Pretty neighbourhoods, impeccable museums and unique experiences, Amsterdam is home to a wealth of appeal.
Impressive art? Yes. Incredible architecture? Sure. An exciting food scene? Of course. Amsterdam is always a firm favourite for travellers. And it’s easy to see why.
Amsterdam is one of the world’s most visited cities and there is a reason. Even for the locals, this eclectic, ever-changing city has loads to see and do, and our Amsterdam neighbourhood guide will help you see all of them: From canals to shops, there’s plenty of things to do in Amsterdam.
On the hunt for cheap holidays to Amsterdam? We recommend booking your hotel in advance during the summer when the city’s flowers flourish and temperatures are at its best.
Fear not, there are more than nine streets worth walking in Amsterdam, but these specific streets should be high of your list, especially if you want to discover some local charm and perhaps do a bit of shopping. Crossing three of Amsterdam's iconic canals, ‘De 9 Straatjes’ is an area brimming with cool and quirky shops as well as head-turning restaurants. A visit to this picturesque area is also essential if you’re planning on taking in one of Amsterdam’s most famous, and most poignant, museums – you’ll find the Anne Frank House on Princengracht.
Want the same kind of trendy, chic vibe exuded by The 9 Streets but don’t want to mix with other tourists? Head to De Pijp. This previously working class neighbourhood has “done a Shoreditch” and gone all hipster on us. You won’t find any canals here, but De Pijp is the place to go if you really want to get to the heart of Amsterdam and find out what makes the city tick.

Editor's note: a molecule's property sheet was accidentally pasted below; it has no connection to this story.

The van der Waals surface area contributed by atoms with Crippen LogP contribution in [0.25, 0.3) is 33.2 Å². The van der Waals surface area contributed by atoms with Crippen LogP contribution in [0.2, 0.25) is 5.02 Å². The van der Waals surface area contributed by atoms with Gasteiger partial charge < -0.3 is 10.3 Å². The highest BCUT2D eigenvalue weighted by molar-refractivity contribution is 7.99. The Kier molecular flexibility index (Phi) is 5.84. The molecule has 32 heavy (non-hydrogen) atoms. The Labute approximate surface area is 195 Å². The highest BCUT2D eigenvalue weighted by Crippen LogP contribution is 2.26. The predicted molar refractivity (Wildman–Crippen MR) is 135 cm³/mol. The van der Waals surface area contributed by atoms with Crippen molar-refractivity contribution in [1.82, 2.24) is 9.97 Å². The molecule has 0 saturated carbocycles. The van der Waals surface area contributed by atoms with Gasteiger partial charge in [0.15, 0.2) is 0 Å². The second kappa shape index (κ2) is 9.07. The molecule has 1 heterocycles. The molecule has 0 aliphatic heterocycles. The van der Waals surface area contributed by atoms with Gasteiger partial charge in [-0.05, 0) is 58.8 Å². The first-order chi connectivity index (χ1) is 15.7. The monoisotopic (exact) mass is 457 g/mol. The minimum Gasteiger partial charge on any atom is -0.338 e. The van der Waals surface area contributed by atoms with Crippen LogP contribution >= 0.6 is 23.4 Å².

It’s also the place to go for brunch. The area is blessed with tons of great bars and restaurants, with the likes of Little Collins and Scandinavian Embassy serving up some of the best brunches going. Albert Cuyp Market is also a must-visit if you want a true taste of Dam. Why? Because it’s one of the best places in the city to go for Stroopwafels. Oh, and if you love beer, then this is where you’ll find the Heineken Experience.
If all that shopping and eating just isn’t enough for you, then there’s more of both over at De Hallen. With food, fashion and film (in the form of indie cinema De Filmhallen) all converging at a converted tram depot, De Hallen might just be the coolest spot in the whole city, and one could make a strong case for it being Amsterdam’s true cultural hub. So, in a nutshell, you simply have to go here.
It also makes for perfect Instagram fodder. And hunting for ‘grammable hotspots is, if we’re being honest with ourselves, second nature for most of us at this point.
Contrary to what you might have heard, you won’t find the best grass in Amsterdam at a Coffeeshop. Found in the appropriately named Plantage district of Amsterdam, Hortus Botanicus is the only botanical garden in Amsterdam, and one of the oldest in the world. The Botanical Garden began as a small medicinal garden in 1682, but soon became the depository for many of the new plant species brought from Dutch colonies in the Golden Age. The sparkling glasshouses were added in 1912. The gardens are now home to one of the largest collections in the world. It’s utterly zen.
But it's not just the buildings that are old – many of the plants here are really, really old. A 150-year-old water lily? Check. 2,000-year-old cactus? You bet.
For an insight into life in Amsterdam during the Occupation, visit the Anne Frank House. From 1942 to 1944, the Frank family hid in a secret annexe here and were sustained by helpers who provided them with food bought on the black market. In 1944, German police raided the house and discovered their hideout. They deported the entire Frank family, first to the transit camp at Westerbork, and then to Auschwitz and Bergen-Belsen. Anne had been writing her famous diary and documented what life was like. Anne’s father, the only family member to survive, published it after the war. This is by far one of the most moving museums to visit.